Why a Texas system hasn't hired a travel nurse in 30 years

Beth Schmidt remembers the last time Fort Worth, Texas-based Cook Children's Health Care System hired a travel nurse, and it was not recently. 

"As far as travel nurses in our hospital, the last one we had was 30 years ago," Ms. Schmidt, who serves as the health system's vice president of human resources, told Becker's. "I just celebrated my 30th anniversary with Cook Children's, and I remember the last travel nurse that we had. It was about a month into my employment."

Many hospitals and health systems increased their reliance on travel nurses during the pandemic to fill vacancies. However, a number of organizations are now making efforts to decrease their dependence for financial reasons.

Cook Children's has taken a different approach that has resulted in no travel nurse hires. 

"We made a decision that we wanted our employees to take care of our patients, and we've been able to stick with that. Sometimes it was easier than other times, but we've been able to do that," said Ms. Schmidt. 

Winter Plan, a program implemented 15 to 20 years ago in Cook Children's hospitals, is not tied to the last travel nurse hired 30 years ago. However, Winter Plan allows Cook Children's to increase staffing without hiring travel nurses. Workers in the program temporarily become Cook Children's employees for four to six months to help augment the health system's nursing staff.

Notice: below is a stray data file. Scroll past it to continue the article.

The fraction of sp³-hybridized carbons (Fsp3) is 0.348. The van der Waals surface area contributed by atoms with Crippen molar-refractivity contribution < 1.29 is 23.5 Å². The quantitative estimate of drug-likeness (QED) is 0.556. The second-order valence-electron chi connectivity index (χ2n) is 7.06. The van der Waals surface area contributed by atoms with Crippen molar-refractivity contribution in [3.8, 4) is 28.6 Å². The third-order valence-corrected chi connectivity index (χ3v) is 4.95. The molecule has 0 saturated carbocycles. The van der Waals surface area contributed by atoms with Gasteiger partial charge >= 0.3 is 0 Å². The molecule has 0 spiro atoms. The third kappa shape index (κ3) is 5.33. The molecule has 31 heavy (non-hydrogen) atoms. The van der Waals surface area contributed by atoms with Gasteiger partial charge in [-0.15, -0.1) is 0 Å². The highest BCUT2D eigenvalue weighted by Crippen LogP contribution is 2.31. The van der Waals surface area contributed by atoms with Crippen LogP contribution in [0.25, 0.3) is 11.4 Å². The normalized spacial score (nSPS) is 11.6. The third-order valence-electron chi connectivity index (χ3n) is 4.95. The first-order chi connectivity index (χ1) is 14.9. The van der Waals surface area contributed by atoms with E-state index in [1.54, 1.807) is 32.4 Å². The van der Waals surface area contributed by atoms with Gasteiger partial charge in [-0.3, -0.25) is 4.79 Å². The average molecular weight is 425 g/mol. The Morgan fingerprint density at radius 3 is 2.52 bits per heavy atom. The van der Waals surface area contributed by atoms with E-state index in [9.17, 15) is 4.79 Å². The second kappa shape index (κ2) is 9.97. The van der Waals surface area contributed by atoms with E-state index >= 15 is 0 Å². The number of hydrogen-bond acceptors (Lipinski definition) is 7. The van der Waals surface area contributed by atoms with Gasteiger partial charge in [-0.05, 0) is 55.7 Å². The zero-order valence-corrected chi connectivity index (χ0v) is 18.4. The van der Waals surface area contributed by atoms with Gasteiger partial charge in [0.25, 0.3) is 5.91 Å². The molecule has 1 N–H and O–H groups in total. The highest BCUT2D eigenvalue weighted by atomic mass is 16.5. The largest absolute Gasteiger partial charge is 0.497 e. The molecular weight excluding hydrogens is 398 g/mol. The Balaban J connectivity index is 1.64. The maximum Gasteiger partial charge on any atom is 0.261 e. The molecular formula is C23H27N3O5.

"And then a couple of our other clinical areas like respiratory therapy during the winter months, they're paid, they are what we consider temporary employees," Ms. Schmidt explained. 

She said some workers participate in the program year after year, but they are paid at a higher base rate. Winter Plan employees are not eligible for benefits because of the shorter duration of their employment.

Winter Plan "has helped us staff up when [patient volume] goes up, allowed our employees to have some breathing space to allow them to take time off when they need to take time off," said Ms. Schmidt. It also "allows us to take the number of patients that we need to take when volumes increase.

"So that's been a beneficial program and I think one of the reasons that we haven't had to go to travel staffing or external staffing within the organization."

Winter Plan is only part of the larger efforts at Cook Children's to reduce turnover in the workforce. Other initiatives include six weeks of paid leave for new parents, which takes effect this summer, as well as no increase to employees' insurance premiums.

As a result of these and other initiatives, Cook Children's, which has more than 9,700 employees total, has a current turnover rate of 12%, below what it was during the pandemic and close to the pre-pandemic rate of 11.5%.

"In the past year, we staffed up our base level staffing in several of our areas, primarily nursing, in the hospital, to have enough staff for what seems to be the new normal as far as volume is concerned," Ms. Schmidt said. 

"And then we continually try to listen to what our employees need, whether that is a new benefit option, work issues, how we do things, how we don't do things. We're very much a culture of support, teamwork. Family is one of the terms we use frequently. And I think it's really a combination of all of those things and many more that allow us to have the retention that we have, attract the candidates that we attract, and have the engagement and culture that we have here at Cook Children's."

Editor's note: This article was updated at 4:40 p.m. CDT March 28.

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